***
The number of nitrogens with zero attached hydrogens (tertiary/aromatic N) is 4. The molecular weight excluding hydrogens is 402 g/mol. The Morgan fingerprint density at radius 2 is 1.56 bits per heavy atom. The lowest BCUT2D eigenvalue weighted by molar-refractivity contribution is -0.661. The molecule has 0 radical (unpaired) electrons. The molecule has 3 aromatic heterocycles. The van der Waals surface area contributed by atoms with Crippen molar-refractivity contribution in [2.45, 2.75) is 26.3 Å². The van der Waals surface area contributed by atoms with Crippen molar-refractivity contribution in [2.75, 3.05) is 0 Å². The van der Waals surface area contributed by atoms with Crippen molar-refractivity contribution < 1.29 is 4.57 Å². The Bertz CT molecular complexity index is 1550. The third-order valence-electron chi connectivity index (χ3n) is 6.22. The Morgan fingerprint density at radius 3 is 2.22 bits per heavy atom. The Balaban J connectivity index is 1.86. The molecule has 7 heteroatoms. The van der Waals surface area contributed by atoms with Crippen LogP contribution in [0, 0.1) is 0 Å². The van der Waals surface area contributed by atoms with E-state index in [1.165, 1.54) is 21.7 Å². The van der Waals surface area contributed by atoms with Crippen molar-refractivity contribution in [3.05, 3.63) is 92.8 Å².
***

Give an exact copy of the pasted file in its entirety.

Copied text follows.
The number of nitrogens with zero attached hydrogens (tertiary/aromatic N) is 4. The molecular weight excluding hydrogens is 402 g/mol. The Morgan fingerprint density at radius 2 is 1.56 bits per heavy atom. The lowest BCUT2D eigenvalue weighted by molar-refractivity contribution is -0.661. The molecule has 0 radical (unpaired) electrons. The molecule has 3 aromatic heterocycles. The van der Waals surface area contributed by atoms with Crippen molar-refractivity contribution in [2.45, 2.75) is 26.3 Å². The van der Waals surface area contributed by atoms with Crippen molar-refractivity contribution in [2.75, 3.05) is 0 Å². The van der Waals surface area contributed by atoms with Crippen molar-refractivity contribution < 1.29 is 4.57 Å². The Bertz CT molecular complexity index is 1550. The third-order valence-electron chi connectivity index (χ3n) is 6.22. The Morgan fingerprint density at radius 3 is 2.22 bits per heavy atom. The Balaban J connectivity index is 1.86. The molecule has 7 heteroatoms. The van der Waals surface area contributed by atoms with Crippen LogP contribution in [0, 0.1) is 0 Å². The van der Waals surface area contributed by atoms with E-state index in [1.165, 1.54) is 21.7 Å². The van der Waals surface area contributed by atoms with Crippen molar-refractivity contribution in [3.05, 3.63) is 92.8 Å².